GSA Rally Brings out the Kids
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GSA Rally Brings out the Kids

At Saturday's rally, high school GSA founders took their message of support and solidarity to Queen's Park.

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“I want to say to the religious right: ‘You’re not right. You’re the religious wrong.’”

This declaration, made by human rights lawyer and Salaam Canada co-founder El-Farouk Khaki to the crowd of more than 150 that descended onto Queen’s Park for Saturday’s rally in support of the Liberals’ tabled anti-bullying bill, was met with rousing applause. Bill 13, the Accepting Schools Act, would guarantee students the right to form Gay-Straight Alliances (GSAs) across the province. The rally, dubbed “GSA? OK!—An Ontario GSA Coalition Rally,” was held in this spirit.

While representatives of the labour movement, human rights initiatives, religious organizations, and the political sphere were all present to voice their support for the legislation that would protect GSAs in Ontario’s schools, the speakers whose message resonated the loudest were three high school students who shared their experiences of forming GSAs in Toronto-area high schools.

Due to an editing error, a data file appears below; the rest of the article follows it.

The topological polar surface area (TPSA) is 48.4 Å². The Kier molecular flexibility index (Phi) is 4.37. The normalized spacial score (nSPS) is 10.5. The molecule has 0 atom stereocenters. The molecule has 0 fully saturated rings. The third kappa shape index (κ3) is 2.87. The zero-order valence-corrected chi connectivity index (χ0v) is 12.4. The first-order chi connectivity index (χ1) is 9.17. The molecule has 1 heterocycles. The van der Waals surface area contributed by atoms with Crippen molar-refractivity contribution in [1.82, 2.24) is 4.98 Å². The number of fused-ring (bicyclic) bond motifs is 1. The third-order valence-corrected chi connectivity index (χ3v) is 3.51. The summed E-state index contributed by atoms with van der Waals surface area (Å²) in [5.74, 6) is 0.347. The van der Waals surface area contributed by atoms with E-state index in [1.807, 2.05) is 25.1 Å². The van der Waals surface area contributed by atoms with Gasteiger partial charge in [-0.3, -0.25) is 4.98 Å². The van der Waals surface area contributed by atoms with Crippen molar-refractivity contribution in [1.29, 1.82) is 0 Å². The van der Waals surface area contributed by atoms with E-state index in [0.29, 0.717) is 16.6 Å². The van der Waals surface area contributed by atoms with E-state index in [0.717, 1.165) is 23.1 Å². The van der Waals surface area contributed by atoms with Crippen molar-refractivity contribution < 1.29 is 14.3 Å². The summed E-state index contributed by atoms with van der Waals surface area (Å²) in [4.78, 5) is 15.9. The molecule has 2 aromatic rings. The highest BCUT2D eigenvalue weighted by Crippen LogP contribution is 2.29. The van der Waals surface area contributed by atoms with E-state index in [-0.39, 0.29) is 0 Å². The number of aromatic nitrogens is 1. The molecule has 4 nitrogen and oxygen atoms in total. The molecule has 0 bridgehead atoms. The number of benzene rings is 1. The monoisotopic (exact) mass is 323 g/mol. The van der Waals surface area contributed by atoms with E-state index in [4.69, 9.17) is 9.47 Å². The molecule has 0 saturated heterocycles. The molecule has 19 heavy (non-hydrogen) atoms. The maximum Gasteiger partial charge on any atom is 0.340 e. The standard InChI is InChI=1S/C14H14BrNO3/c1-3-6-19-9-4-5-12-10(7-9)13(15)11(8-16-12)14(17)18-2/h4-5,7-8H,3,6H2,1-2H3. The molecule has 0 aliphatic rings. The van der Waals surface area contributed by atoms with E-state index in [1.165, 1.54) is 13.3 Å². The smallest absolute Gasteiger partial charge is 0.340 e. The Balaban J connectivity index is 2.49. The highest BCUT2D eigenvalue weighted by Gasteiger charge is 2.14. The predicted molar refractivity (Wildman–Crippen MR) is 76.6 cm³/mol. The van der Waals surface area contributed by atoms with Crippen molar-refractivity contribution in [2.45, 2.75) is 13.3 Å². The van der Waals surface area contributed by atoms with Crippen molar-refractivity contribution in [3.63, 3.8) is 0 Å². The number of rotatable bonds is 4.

“I don’t just want [Bill 13] to pass; I need it to pass,” said Christopher McKerracher, a student at St. Joseph Secondary School in Mississauga who, along with schoolmate Leanne Iskander, has been at the centre of a high-profile struggle to keep his school’s GSA afloat against resistance from the Toronto Catholic District School Board.

“I need it to pass because I’m so sick of hearing about the bullying that LGBTQ youth face, all the harm that happens to them, and all the senseless deaths,” said McKerracher. “This is why I believe in GSAs, and this is why I believe in Bill 13.”

Taechun Menns, also a student from St. Joseph Secondary School, concurred. “This fighting for having a Gay Straight Alliance in a Catholic school is in no way a religious issue. It’s a human rights issue.”

A need, and desire, for the allowance of GSAs extends beyond the Catholic school system. Matthew Bawcutt, a student at Birchmount Park Collegiate Institute, started a GSA at his high school after being approached by a number of his peers for counsel on concerns about orientation and acceptance.

“I have had multiple people—gay, bisexual, lesbian, and, yes, straight—come up to me and say, ‘The GSA has helped me and the GSA has saved me,’” said Bawcutt. “GSAs are a key component in making schools a safer place, which is why we need Bill 13 to be passed immediately: to make all the schools a safer place.”

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